Of course, we’ve worked consistently with Horace Andy. I’ve been aware of his unique falsetto for as long as I can remember – he always sounded different to everyone else. We first met him through Neneh Cherry, and it felt like meeting God. But then you realise when you meet these people., well, it turned out Horace was into us.


Grant: I first became aware of Grace in the early Eighties. She collaborated with two of my favourite musicians, Sly and Robbie, on records like Warm Leatherette (1980) and Nightcluhbing (1981). It was the first time they had worked outside reggae, so it was like a match made in heaven for me.

And then I found out that Grace was born in Kingston – she was Jamaican! -although she moved with her parents when she was a young teenager to Syracuse in upstate New York. She ended up in Manhattan, hanging out with people like Andy Warhol, who was a good mate of hers. And then she became an iconic figure herself.
I’ve always loved her music – in one sense, she’s completely avant-garde, but her records have been big pop hits, too.

That was possible in the Eighties. But the visual aspect has been important to us as a band as well. Back then, stars had to look like they came from a different planet, and working with people like the artist Jean-Paul Goude, she looked amazing. The sexual ambiguity of that period was important; it makes me think that perhaps D and I should start wearing wigs and heels…
She’s not the most prolific of artists – Bulletproof Heart, her last album, was released in 1989. But I know she has a new record ready for release in the autumn.

She appeared at Jarvis Cocker’s Meltdown last year, too, singing ‘Trust In Me’ from The Jungle Book for his night of Disney songs. I’ve never had the chance to meet her – she frightens the life out of me (she’s about 6ft 5!). No, really, I’m looking forward to the opportunity at Meltdown.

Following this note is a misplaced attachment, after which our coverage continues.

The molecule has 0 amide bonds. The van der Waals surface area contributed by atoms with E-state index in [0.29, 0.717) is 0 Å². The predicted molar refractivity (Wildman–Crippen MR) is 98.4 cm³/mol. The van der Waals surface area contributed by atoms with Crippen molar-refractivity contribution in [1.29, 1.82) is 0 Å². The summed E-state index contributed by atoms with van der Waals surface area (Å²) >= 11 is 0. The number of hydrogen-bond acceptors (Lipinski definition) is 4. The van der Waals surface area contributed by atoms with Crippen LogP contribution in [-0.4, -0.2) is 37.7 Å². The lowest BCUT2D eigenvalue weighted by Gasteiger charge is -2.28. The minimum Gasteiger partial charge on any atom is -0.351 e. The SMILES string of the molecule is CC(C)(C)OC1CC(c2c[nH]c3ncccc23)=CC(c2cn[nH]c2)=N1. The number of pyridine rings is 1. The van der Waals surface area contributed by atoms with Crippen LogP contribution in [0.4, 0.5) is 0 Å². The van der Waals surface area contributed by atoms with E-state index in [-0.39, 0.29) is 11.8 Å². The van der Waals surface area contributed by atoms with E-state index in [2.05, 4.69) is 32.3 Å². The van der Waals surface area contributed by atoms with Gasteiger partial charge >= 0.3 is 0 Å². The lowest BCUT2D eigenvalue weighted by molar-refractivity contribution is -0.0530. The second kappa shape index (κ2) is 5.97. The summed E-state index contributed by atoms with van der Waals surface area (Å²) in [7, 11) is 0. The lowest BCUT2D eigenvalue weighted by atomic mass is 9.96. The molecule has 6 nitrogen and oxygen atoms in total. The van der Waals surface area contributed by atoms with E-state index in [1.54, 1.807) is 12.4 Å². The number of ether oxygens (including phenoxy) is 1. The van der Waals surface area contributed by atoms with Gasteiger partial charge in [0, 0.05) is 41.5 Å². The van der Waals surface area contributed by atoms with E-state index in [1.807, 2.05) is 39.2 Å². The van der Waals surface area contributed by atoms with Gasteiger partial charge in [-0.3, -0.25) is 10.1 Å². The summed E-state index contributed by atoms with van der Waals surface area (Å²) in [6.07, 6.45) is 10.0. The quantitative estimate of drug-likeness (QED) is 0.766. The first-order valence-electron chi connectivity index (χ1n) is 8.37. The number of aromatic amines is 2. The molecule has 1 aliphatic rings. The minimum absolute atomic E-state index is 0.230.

Robert: I’m really excited about this and the acts we’re putting on: Dalek, Cool Kids, Shape of Broad Minds and Flying Lotus. Take Dalek – who come from Newark, New Jersey: it’s a very dense sound they produce, using a live band with guitars and drums; and their attitude is really punk and the lyrics really provocative. I also love Aloe Blacc (who supports Terry Callier at the QEH on 20 June); he’s the first soul artist who’s surprised me in a very long time.
He writes really beautiful songs that can move into pretty avant-garde territory.
What these young rappers represent is light years away from what mainstream hip hop has become.

Grant: Which is… very commercial. It’s all about the money, the bling, and no one seems to mind about the quality of the music.


Robert: When I was 15, they represented pure, raw energy. I saw them play at the Colston Hall in Bristol – along with the Damned and the Dead Kennedys, it remains the most memorable gig I saw, and I went looking for their autographs afterwards. Unlike a lot of punk groups, they were properly political. And the sleeve of their album Inflammable Material (1979) – which they’ll be playing at Meltdown – is my favourite sleeve of that era. In fact, it inspired the artwork for Massive Attack’s Blue Lines (1991). I even got the same logo tattooed on my arm. Whenever anyone sees it, they never say ‘Massive Attack?’. It’s always: ‘Stiff Little Fingers, mate?!’

Grant: We went on tour with the Sex Pistols when they reformed and they were, I’m sad to say, a parody. I saw a picture of Boyzone the other day and I thought: ‘Not a good idea.’ Although Take That are better now than when they first came out. Not that I endorse them – but the point is: it can work, especially if you’ve got integrity.